This year, premiums grew 3 percent for employer-sponsored health plans, following last year's 4 percent rise, according to results from a national survey released Wednesday.
But coverage remains expensive, with the average family plan now costing more than
"What we're really seeing this year, but we've seen it develop gradually, is a shift in what insurance is for most Americans -- from more comprehensive to skimpier coverage," said
There's been much more political focus, Altman noted, on the federal Affordable Care Act, which continues to transform the market where individuals purchase coverage outside of employer groups.
About 5 percent of Minnesotans purchase coverage in the individual market, which serves people who are self-employed or work for companies that don't provide health insurance. Employers provided benefits to more than half of all state residents in 2013, according to data from the
The results released Wednesday were based on survey responses from more than 1,900 small and large employers across the country, including
This year, 29 percent of all workers are in high-deductible health plans, up from 20 percent in 2014, according to the Kaiser survey. The average deductible for single coverage averages
Half of all covered workers face deductibles of at least
A general annual deductible is the amount a health-plan enrollee must pay out of pocket before all or most services are covered.
"Since 2006, the average deductible among covered workers with a deductible has increased 153 percent, compared to a 52 percent in the average premium for single coverage," researchers said in an analysis of results published by the journal Health Affairs.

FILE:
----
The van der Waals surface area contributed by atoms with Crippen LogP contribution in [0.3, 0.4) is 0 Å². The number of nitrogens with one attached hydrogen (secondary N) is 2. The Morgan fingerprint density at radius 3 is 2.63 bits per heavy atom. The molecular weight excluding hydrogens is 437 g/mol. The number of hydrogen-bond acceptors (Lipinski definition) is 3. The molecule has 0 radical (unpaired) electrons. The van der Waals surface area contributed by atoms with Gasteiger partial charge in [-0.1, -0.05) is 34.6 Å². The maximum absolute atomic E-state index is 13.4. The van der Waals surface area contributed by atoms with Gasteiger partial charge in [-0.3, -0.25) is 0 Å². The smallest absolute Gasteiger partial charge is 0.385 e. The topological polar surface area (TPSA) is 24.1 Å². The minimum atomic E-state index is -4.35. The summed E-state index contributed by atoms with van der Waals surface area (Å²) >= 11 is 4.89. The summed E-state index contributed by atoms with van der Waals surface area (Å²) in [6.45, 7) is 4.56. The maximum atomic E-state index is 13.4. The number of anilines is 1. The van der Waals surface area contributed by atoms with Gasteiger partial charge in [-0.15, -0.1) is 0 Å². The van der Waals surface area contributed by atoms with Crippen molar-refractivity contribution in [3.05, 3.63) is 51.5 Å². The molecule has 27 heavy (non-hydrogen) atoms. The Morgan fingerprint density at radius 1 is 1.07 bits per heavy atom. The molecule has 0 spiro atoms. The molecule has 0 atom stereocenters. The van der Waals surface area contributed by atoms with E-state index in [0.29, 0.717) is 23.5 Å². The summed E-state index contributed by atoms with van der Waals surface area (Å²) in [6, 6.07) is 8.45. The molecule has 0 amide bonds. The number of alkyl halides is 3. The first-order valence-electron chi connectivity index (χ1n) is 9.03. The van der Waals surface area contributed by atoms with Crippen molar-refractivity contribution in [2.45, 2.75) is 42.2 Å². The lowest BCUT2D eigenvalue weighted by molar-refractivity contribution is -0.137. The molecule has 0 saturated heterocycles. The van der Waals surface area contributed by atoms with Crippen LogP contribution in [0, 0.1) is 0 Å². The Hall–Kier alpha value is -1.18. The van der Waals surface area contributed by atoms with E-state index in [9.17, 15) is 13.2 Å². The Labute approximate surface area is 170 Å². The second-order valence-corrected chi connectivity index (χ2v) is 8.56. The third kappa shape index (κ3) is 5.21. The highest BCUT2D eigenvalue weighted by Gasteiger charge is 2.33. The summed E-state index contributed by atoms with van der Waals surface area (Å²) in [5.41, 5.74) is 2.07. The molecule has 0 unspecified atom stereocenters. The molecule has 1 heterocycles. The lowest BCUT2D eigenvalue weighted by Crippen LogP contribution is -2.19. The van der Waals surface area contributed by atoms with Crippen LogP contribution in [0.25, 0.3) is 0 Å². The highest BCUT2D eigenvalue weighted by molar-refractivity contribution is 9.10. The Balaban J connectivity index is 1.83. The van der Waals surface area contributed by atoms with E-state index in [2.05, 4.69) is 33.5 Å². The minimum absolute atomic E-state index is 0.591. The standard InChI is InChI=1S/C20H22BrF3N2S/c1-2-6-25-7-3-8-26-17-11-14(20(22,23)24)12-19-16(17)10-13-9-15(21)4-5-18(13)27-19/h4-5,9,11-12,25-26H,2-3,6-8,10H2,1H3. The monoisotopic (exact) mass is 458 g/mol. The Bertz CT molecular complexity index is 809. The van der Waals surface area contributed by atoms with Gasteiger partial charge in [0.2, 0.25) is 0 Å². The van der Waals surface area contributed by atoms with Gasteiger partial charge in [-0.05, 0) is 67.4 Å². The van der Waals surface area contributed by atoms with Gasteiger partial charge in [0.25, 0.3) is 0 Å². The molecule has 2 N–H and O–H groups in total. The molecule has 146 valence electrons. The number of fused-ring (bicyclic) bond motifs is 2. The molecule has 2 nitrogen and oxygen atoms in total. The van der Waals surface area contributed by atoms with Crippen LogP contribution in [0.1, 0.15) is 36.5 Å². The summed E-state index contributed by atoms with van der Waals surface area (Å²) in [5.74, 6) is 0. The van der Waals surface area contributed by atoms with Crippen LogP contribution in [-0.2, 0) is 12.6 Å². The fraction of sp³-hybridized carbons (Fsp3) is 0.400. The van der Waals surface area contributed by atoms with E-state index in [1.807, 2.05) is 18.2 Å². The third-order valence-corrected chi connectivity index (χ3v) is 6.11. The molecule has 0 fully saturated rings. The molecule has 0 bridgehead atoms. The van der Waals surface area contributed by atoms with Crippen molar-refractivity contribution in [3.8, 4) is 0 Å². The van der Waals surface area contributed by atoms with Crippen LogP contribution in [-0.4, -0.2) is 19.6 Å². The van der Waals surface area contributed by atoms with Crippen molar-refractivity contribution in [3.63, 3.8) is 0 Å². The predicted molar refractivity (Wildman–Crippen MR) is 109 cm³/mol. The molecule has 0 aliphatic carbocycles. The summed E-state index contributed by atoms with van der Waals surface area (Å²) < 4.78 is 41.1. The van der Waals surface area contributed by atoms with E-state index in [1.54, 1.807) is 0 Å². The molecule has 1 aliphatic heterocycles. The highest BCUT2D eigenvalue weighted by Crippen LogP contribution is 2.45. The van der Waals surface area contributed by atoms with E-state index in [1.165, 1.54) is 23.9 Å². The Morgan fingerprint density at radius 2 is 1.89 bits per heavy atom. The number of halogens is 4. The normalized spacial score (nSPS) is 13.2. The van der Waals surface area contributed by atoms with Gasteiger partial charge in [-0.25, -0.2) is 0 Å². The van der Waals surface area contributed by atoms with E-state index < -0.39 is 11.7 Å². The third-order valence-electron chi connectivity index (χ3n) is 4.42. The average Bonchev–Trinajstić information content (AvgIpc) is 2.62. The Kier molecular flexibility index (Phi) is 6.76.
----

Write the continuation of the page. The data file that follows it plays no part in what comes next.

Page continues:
The Kaiser numbers don't include state-level data, but the national trends line up with what's been happening in
There have been widespread complaints about high deductibles in the individual market, where people have the option of buying through a government-run "marketplace" like
But the focus in the individual market has been on premium spikes, where
Insurers in several states are proposing big jumps, while others are significantly scaling back offerings in the individual market due to financial losses.
"The premiums in the employer market -- it's a stable market, and they're related to the underlying changes in health care cost," said
"The places that have high premium increases in the public marketplaces, the high increases are because the premiums for prior years were insufficient to cover the morbidity of the people who enrolled," Claxton said. "Very little of it is actually associated with health cost trend -- it's about getting the pricing to the correct level."
The Kaiser survey put the average annual premium for family coverage in employer plans this year at
This year, a federal health law requirement fully kicked in that requires employers with the equivalent of at least 50 full-time workers to offer health insurance or pay a penalty. While there have been fears that this so-called "pay or play" requirement would prompt firms to drop benefits and simply pay the fine, the survey results suggest that hasn't happened.
About 56 percent of employers offer health benefits to at least some of their workers this year, which is flat from last year, the survey found. And there's not evidence, researchers said, that employers are reducing workers' hours to avoid the coverage requirement -- another fear related to the health law.
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